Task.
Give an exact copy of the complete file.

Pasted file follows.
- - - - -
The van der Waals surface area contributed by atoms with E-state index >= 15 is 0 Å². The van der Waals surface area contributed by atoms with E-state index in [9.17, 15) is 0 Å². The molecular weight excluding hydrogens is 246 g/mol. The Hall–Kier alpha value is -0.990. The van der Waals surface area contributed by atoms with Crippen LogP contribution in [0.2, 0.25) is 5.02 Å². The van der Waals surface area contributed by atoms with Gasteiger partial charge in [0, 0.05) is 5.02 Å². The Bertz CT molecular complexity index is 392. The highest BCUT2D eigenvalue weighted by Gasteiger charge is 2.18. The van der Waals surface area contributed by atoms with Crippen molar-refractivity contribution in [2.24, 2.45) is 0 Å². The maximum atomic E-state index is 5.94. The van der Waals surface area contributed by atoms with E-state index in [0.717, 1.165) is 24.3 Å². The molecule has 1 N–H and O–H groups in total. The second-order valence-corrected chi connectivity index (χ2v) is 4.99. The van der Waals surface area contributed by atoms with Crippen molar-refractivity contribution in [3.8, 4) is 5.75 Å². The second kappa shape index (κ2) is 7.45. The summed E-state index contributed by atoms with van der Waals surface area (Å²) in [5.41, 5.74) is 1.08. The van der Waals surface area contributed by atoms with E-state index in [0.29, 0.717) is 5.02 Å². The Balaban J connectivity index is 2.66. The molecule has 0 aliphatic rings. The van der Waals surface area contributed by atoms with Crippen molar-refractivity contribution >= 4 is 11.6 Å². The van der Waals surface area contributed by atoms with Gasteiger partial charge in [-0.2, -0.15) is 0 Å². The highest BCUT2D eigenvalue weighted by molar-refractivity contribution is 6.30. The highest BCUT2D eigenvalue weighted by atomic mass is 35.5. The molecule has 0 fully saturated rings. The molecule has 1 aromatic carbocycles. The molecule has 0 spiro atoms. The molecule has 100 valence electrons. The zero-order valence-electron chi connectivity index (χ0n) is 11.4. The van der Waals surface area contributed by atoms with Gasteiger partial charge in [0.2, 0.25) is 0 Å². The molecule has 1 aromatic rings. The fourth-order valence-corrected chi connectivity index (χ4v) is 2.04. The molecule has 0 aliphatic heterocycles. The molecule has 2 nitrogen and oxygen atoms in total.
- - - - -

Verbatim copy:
The van der Waals surface area contributed by atoms with E-state index >= 15 is 0 Å². The van der Waals surface area contributed by atoms with E-state index in [9.17, 15) is 0 Å². The molecular weight excluding hydrogens is 246 g/mol. The Hall–Kier alpha value is -0.990. The van der Waals surface area contributed by atoms with Crippen LogP contribution in [0.2, 0.25) is 5.02 Å². The van der Waals surface area contributed by atoms with Gasteiger partial charge in [0, 0.05) is 5.02 Å². The Bertz CT molecular complexity index is 392. The highest BCUT2D eigenvalue weighted by Gasteiger charge is 2.18. The van der Waals surface area contributed by atoms with Crippen molar-refractivity contribution in [2.24, 2.45) is 0 Å². The maximum atomic E-state index is 5.94. The van der Waals surface area contributed by atoms with E-state index in [0.717, 1.165) is 24.3 Å². The molecule has 1 N–H and O–H groups in total. The second-order valence-corrected chi connectivity index (χ2v) is 4.99. The van der Waals surface area contributed by atoms with Crippen molar-refractivity contribution in [3.8, 4) is 5.75 Å². The second kappa shape index (κ2) is 7.45. The summed E-state index contributed by atoms with van der Waals surface area (Å²) in [5.41, 5.74) is 1.08. The van der Waals surface area contributed by atoms with E-state index in [0.29, 0.717) is 5.02 Å². The Balaban J connectivity index is 2.66. The molecule has 0 aliphatic rings. The van der Waals surface area contributed by atoms with Crippen molar-refractivity contribution >= 4 is 11.6 Å². The van der Waals surface area contributed by atoms with Gasteiger partial charge in [-0.2, -0.15) is 0 Å². The highest BCUT2D eigenvalue weighted by molar-refractivity contribution is 6.30. The highest BCUT2D eigenvalue weighted by atomic mass is 35.5. The molecule has 0 fully saturated rings. The molecule has 1 aromatic carbocycles. The molecule has 0 spiro atoms. The molecule has 100 valence electrons. The zero-order valence-electron chi connectivity index (χ0n) is 11.4. The van der Waals surface area contributed by atoms with Gasteiger partial charge in [0.2, 0.25) is 0 Å². The molecule has 1 aromatic rings. The fourth-order valence-corrected chi connectivity index (χ4v) is 2.04. The molecule has 0 aliphatic heterocycles. The molecule has 2 nitrogen and oxygen atoms in total.